B. Sh. Okudzhava
Petersburg, January 1826. Ivan Evdokimovich Avrosimov works as a clerk in the highest approved commission, recording the testimony of the rebel participants on the Senate Square. In the commission, this shy provincial turned out to be thanks to the patronage of his uncle, the retired staff captain Artamon Mikhailovich Avrosimov, who provided an unforgettable service to Emperor Nikolai Pavlovich on the day he swore an oath, on December 14.
Courage did not leave the clerk until the commission began to interrogate Colonel Pestel. From this moment, mysterious things began to happen to him. Some mysterious stranger wants to meet with him. The committee member, Count Tatishchev, pursues Avrosimov in his carriage, asking extremely uncomfortable
During the visit to his uncle, he meets a certain Arkady Ivanovich Mayboroda, the captain who served at Pestel (before whom the scribe himself is unconsciously awed), betrayed his boss. Avrosimov leads the captain to the familiar officers, where he repeats the history of his relationship with Pestel, and receives at the end of the conversation an unexpected slap from Buturlin. The next morning Mayboroda again appears before the eyes of Avrosimov: he gives evidence in the committee. After that, our hero is already more specifically discussing with Amalia Petrovna the way to rescue Pestel, and then again wants to get married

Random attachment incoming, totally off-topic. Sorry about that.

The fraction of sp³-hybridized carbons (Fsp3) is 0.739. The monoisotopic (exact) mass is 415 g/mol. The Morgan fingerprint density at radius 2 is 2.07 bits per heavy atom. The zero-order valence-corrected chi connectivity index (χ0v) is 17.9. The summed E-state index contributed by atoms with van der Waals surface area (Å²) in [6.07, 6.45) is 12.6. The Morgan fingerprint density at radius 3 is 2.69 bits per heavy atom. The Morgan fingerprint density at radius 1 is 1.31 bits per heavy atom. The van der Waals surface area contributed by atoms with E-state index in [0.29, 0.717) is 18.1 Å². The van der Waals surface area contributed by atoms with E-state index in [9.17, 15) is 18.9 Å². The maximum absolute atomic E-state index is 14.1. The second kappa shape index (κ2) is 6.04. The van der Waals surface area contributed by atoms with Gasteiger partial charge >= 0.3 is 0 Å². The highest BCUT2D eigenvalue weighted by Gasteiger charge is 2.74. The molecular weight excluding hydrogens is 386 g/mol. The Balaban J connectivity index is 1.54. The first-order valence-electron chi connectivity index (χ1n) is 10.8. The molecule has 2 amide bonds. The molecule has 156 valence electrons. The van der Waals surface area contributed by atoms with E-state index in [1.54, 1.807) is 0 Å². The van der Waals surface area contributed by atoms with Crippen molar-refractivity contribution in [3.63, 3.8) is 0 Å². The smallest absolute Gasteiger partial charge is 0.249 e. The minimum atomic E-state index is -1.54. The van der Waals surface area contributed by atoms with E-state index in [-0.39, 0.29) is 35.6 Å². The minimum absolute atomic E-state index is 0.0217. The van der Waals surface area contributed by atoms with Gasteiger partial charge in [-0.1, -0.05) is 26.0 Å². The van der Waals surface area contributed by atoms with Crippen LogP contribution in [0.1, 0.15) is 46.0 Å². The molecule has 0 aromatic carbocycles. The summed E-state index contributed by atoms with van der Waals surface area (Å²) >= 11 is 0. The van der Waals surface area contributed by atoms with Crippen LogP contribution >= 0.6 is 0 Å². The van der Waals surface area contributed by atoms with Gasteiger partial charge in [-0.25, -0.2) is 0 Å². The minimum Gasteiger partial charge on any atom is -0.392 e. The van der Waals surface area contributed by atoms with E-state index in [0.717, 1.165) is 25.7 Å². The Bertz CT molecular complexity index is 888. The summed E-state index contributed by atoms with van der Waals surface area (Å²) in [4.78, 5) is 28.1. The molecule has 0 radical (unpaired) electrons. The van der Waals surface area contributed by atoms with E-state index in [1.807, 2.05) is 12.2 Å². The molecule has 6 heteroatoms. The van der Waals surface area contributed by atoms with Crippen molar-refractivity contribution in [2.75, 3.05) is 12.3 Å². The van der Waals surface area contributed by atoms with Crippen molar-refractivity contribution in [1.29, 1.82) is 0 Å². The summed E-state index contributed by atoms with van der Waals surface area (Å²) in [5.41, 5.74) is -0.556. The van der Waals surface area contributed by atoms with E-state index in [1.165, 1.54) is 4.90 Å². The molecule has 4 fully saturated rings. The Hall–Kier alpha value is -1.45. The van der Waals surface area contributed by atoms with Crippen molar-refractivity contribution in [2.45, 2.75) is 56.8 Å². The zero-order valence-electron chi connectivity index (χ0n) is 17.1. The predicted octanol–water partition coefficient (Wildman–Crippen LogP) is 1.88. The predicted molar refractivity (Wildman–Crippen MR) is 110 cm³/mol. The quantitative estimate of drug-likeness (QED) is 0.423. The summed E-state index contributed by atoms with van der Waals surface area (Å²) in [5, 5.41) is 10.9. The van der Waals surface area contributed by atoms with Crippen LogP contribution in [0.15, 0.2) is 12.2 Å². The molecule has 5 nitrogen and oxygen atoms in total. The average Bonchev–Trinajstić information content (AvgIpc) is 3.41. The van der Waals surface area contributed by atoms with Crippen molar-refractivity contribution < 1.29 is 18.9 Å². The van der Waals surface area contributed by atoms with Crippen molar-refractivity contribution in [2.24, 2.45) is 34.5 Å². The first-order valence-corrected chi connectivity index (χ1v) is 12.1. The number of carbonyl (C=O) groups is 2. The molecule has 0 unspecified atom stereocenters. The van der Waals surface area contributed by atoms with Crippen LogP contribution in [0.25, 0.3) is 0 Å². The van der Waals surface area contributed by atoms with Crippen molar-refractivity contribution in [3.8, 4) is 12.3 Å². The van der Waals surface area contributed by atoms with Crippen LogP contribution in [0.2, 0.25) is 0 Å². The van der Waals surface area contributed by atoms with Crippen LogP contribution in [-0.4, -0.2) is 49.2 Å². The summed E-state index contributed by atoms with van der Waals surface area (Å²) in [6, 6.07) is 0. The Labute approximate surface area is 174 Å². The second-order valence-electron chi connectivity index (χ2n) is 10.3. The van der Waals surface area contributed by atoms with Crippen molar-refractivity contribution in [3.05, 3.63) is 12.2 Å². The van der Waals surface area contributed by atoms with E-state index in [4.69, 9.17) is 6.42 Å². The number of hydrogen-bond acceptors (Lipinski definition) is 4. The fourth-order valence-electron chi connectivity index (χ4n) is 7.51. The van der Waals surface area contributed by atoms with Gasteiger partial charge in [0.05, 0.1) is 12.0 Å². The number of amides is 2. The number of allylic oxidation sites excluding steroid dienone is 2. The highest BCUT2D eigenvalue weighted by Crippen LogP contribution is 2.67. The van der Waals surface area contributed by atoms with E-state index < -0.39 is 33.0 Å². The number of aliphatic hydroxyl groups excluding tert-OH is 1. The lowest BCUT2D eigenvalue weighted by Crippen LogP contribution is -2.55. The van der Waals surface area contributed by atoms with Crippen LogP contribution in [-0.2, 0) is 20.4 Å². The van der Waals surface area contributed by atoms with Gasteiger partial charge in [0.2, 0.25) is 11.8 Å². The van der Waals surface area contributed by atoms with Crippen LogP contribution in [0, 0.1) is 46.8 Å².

The evening at the estate – with the singing of the maiden choir, a sumptuous meal – was a success. At night Avrosimov and the convict confess each other in sympathy for Pestel. So there is nothing surprising in the fact that Zaikin can not specify the place where the manuscripts are buried – he just does not know this. But, yielding to the pressure Sleptsova, points to a person, this place knows exactly: his brother Fedya. He points to the present place of storage of Pestel’s papers, but too openly with the captain, and he also arrests his brother (Avrosimov gives him a slap in the face, the duel is postponed to Petersburg). On the way back, the trio returns to Kolupanovka. From some not quite clear sense of superiority Sleptsov (already inclined almost simultaneously to show as the most tender seemingly manifestations of care and alertness, and the most heinous qualities) staged a robbery attack, and Avrosimov wounded one of the attackers – to the horror of everyone else, confident that no one else had weapons. Zaikin, who called the captain’s joke “bordering on meanness,” asks Avrosimov to pass the note to her sister Nastenka. He fulfills the request. Then he goes to Amalia Petrovna (she is just talking with her husband, Pestel’s brother – Avrosimov, accidentally overhearing the conversation, realizes who she loves) and offers to arrange an escape from the fortress. Appeared from somewhere non-existence of personality (someone Filimonov, Starodubtsev and Gordon) offer their services – at first unselfishly, then, “for speed,” require money. Avrosimov refuses: but the escape machine seemed to be spinning in spite of his will, but Amalia Petrovna herself gives all the plans to Tatishchev. The minister sends a note to Buturlin with a demand to arrest Avrosimov, – they are just discussing the terms of the upcoming scribe of the duel with Sleptsov. During the arrest, Avrosimov denies everything, and he is sent to the village, where he, having married, apparently, is on Nastenka, and awaits Mjatlev with Lavinia (see “The Travel of Amateurs”).